UNHCR Fears Mosul, Hawiga Fighting will Trigger Displacement Wave
03 February 2017
Iraqi families flee their homes in East Mosul through the recently liberated Mosul University complex. © UNHCR/Ivor Prickett
Agency steps up plans to respond, with partners, to expected spike in numbers fleeing.
UNHCR, the UN Refugee Agency, other agencies and partners are co-ordinating plans to respond to a potential significant new flight of displaced Iraqis escaping the latest phase in the military offensive in western Mosul.
As many as 250,000 Iraqis could be displaced from their homes with the anticipated escalation of conflict in densely-populated western Mosul. Some 161,178 people have been displaced from Mosul and surrounding areas since October 17. The majority, some 83 percent, are in camps and emergency sites, while the remainder are living among host communities or at informal sites.
UNHCR has seven camps completed and two under construction. UNHCR is currently able to provide some 11,000 families (66,000 people) with shelter as part of the Mosul response, a figure which should expand to 20,000 families (120,000 individuals) in the near-term, once land is allocated. The Agency continues to seek additional land for new camps, reception and transit areas, to assist people closer to Mosul. By the end of March, it is anticipated that the Government of Iraq, working with UNHCR and its partners, could potentially host 41,155 families (246,930 people) in camps and emergency sites.
Since October, nearly 30,000 people from Mosul and surrounding areas have returned to their places of origin, including from Hasansham and Khazer camps, east of Mosul. Returnees are keen to resume their lives and told UNHCR that the re-opening of schools and government offices was a factor in their decision to return. In some areas, security and the lack of food and water remain a concern. Some returnees continue to rely on emergency relief items, including kerosene, which they received while in camps.
In recent days, UNHCR staff in Hasansham and Khazer camps reported that several families have in fact come back to the camps, after they had returned to their own neighbourhoods in eastern Mosul. Those families said they had decided to return because of lack of services and bad conditions in their place of origin. Some newly-accessible neighbourhoods of Mosul have been affected by shelling from armed groups in western Mosul, resulting in fresh displacement. UNHCR continues to advocate for returns to newly accessible areas to be voluntary, non-discriminatory and safe.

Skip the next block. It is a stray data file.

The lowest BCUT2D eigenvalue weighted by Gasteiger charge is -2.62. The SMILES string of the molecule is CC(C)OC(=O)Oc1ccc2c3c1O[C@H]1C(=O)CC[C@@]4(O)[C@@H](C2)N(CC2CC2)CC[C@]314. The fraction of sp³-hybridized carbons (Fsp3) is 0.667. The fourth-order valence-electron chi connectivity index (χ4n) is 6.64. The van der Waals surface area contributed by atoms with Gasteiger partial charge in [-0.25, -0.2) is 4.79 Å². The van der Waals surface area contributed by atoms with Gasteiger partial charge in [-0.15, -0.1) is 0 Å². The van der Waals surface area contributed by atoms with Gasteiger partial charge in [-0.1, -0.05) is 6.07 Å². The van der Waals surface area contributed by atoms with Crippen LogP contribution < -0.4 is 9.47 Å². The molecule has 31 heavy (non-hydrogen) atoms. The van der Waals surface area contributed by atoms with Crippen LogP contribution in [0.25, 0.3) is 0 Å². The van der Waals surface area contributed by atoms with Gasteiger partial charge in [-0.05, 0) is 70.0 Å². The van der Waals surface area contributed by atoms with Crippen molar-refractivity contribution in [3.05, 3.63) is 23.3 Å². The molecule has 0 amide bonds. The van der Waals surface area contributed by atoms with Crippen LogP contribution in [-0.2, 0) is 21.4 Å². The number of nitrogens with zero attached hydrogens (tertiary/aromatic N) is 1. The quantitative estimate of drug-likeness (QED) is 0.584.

UNHCR is also assisting increasing numbers fleeing Hawiga, 130 km south east of Mosul, due deteriorating living conditions and the expected intensification of military operations. Inter-agency planning estimates predict that up to 114,000 individuals could be displaced from Hawiga. So far, 82,128 people have fled since August 2016. Until recently, people had been leaving Hawiga in smaller numbers but hundreds are now fleeing eastwards daily towards Salah al-Din and Kirkuk. Those leaving Hawiga face grave dangers including ambushes, improvised explosive devices (IEDs) and unexploded ordnance, especially moving across the Hamreen Mountains. Most travel at night to evade checkpoints and armed groups, which adds to dangers. UNHCR has received reports of kidnappings, fatalities from IEDs and deaths of children along the way. Family separation, especially as a result of security screening, compounds the risk of sexual or gender-based violence. The humanitarian community continues to call on all parties to respect and uphold the principles of international humanitarian law and to ensure the protection of civilians.
In Kirkuk, most recent arrivals are from Hawiga and are in camps (6,421 families / 38,526 individuals). Additionally, some 35,814 internally displaced persons (IDPs) from Hawiga are in Salah al-Din governorate, with significant concentrations in Tikrit, Shirqat, Balad and Samarra. IDPs are also finding shelter in unfinished structures, public buildings or rented houses.
The needs of people lacking identification documents remains a major challenge. UNHCR protection monitoring teams have assessed over 52,000 individuals among the Mosul displaced and 46 percent were missing documents, including birth or marriage registration and civil ID cards. Unless their situation is regularised, these people cannot be sponsored by relatives, leave camps or seek work. UNHCR continues to advocate with the authorities and work through legal partners to facilitate issuing new documents.
UNHCR’s 2016 Mosul emergency response appeal for US$196 million was 57 percent funded. For 2017, we are seeking US$578 million for our work with Iraqi IDPs and Iraqi refugees in the region.
UNHCR has distributed emergency items, including quilts and blankets, to more than 178,000 people, and provided nearly 53,000 people affected by the Mosul conflict with protection assistance.
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